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ACTION CAMPAIGN: Condemn the criminalization of HIV

Activism Archives

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Analysis: The re-criminalization of queer sex

When governments commit to prevention and education campaigns, and when people commit to open discussion about risks and realities, HIV transmission rates drop drastically and stigma and discrimination ebbs. But over the last few years, even as our understanding of the pathology of the epidemic and the virus itself grows, the media has moved to more sensational and simplistic coverage in an effort to attract the largest possible audience. Therapies have prolonged lives, leading people to believe HIV is not the serious problem it once was. Governments have changed priorities, and Canadians and queer people have failed to adjust their attitudes to keep pace with the changing times. 
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Video: The story of an HIV convict

Ryan Handy, the man convicted of aggravated sexual assault for failing to disclose his HIV-positive status before having unprotected sex with a man who picked him up online, was sentenced on Mar 27, 2008 to serve eight months in jail.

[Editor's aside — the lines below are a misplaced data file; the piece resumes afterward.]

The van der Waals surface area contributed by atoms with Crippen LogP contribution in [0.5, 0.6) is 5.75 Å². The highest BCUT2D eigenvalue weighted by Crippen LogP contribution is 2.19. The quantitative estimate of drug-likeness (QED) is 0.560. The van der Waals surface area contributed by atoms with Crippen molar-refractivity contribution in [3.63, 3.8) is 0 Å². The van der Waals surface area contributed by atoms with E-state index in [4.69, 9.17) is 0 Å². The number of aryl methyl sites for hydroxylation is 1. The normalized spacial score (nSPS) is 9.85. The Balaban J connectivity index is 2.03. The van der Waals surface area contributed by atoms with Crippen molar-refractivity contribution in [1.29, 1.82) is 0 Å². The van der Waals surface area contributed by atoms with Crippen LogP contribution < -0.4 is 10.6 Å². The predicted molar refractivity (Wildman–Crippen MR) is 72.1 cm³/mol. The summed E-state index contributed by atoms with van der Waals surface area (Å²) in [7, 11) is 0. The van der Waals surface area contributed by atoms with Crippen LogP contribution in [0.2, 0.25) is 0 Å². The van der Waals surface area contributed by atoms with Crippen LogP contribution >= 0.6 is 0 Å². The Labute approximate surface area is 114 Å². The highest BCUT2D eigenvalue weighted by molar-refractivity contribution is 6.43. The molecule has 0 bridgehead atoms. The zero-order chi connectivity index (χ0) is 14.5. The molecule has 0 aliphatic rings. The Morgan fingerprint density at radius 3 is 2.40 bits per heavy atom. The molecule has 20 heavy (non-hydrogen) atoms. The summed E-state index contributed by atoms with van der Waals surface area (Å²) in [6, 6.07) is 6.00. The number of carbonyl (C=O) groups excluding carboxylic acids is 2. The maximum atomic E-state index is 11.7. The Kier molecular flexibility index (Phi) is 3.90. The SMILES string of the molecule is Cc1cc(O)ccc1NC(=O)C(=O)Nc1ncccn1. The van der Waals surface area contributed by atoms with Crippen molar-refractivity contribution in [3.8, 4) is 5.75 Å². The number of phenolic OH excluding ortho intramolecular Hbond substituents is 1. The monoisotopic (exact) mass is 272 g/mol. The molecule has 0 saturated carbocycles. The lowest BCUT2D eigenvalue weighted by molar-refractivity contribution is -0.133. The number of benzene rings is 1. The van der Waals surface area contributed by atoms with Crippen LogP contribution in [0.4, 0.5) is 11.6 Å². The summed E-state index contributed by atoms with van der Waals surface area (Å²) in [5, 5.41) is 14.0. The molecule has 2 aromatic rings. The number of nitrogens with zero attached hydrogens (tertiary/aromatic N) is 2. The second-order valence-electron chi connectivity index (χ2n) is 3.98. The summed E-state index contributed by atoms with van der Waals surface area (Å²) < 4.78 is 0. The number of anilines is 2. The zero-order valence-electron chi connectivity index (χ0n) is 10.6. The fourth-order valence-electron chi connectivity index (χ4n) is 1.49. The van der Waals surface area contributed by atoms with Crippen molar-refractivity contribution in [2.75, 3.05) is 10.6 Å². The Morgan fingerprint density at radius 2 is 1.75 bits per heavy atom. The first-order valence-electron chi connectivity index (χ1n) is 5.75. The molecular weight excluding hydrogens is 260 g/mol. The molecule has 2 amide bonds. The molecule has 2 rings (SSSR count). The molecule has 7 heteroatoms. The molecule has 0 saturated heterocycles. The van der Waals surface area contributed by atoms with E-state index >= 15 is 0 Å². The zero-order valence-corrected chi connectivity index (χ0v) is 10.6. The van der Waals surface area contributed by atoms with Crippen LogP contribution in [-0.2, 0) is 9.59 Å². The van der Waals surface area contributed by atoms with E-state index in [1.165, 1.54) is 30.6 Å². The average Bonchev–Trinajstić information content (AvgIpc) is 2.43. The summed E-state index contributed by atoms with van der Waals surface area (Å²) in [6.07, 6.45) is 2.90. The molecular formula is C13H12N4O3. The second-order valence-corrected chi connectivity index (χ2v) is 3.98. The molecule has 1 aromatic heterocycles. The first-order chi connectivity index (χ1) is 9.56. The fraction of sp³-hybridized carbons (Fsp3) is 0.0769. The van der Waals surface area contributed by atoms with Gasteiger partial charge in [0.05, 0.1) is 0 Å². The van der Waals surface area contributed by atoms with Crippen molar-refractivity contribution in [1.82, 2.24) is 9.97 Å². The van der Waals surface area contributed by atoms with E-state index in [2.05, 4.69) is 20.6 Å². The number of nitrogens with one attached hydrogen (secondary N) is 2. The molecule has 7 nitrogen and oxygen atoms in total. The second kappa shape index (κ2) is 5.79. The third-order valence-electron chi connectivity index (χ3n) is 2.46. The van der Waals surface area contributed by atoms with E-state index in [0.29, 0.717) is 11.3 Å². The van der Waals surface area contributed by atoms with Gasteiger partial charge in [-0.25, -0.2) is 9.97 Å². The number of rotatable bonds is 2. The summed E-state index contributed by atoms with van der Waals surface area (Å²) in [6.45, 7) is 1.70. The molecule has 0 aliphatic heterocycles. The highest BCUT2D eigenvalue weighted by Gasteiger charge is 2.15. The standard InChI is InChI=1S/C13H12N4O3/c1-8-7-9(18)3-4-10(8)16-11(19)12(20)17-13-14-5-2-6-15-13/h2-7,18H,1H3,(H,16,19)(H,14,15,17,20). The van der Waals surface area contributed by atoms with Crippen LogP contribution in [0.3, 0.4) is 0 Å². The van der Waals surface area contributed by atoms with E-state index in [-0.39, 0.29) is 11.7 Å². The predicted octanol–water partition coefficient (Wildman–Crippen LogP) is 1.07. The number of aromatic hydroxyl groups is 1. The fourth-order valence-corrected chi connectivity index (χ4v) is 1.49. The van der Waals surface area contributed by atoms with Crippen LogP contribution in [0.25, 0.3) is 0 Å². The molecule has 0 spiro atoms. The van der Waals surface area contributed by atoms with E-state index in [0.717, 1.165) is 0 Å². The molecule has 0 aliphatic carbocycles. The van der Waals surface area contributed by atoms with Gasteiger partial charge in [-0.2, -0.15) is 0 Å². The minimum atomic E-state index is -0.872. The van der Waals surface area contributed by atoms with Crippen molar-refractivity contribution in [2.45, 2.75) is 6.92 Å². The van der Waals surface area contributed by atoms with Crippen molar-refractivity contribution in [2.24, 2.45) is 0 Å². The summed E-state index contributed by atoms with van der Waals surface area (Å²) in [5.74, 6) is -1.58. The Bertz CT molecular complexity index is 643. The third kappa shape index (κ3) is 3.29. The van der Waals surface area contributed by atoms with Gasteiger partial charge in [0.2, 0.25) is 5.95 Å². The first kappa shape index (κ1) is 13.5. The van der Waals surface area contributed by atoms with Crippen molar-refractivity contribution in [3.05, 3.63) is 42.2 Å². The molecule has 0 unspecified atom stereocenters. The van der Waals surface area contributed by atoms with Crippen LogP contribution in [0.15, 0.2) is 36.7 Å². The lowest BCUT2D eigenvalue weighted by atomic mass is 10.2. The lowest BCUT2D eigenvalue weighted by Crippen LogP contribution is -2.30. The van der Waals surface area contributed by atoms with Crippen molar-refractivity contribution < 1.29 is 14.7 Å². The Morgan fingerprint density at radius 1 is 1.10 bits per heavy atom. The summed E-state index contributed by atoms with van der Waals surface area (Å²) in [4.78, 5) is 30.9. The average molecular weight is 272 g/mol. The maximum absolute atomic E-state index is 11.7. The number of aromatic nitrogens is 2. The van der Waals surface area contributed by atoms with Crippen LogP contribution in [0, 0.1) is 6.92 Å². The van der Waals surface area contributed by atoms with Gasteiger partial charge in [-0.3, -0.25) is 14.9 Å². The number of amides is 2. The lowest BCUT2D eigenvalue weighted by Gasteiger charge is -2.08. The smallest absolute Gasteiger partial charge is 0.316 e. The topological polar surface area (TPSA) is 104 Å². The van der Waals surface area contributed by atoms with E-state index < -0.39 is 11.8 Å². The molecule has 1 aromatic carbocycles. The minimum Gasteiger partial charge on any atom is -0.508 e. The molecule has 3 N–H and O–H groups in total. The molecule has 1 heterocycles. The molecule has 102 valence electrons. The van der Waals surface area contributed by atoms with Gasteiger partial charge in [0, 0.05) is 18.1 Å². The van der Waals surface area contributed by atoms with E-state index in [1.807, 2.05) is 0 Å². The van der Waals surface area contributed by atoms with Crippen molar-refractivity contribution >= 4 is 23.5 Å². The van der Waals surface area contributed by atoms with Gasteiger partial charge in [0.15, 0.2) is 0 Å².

Read more and watch a video of his story

News: Murder charges are now on the table in Canada

The growing criminalization of HIV could mean increasingly harsh treatment for those convicted of spreading the virus.

Tim McCaskell, the cofounder of AIDS Action Now, says the current first-degree murder trial of Johnson Aziga — a Hamilton man charged in the deaths of two women after infecting them following consensual sex — could be an alarming precedent.

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Editorial: Wente overboard: reactionary harangue is common nonsense

If you're not sure why HIV is on the rise, ask Globe and Mail columnist Margaret Wente, because she knows. The answer is selfish, horny people with HIV, hell-bent on getting their rocks off at any cost.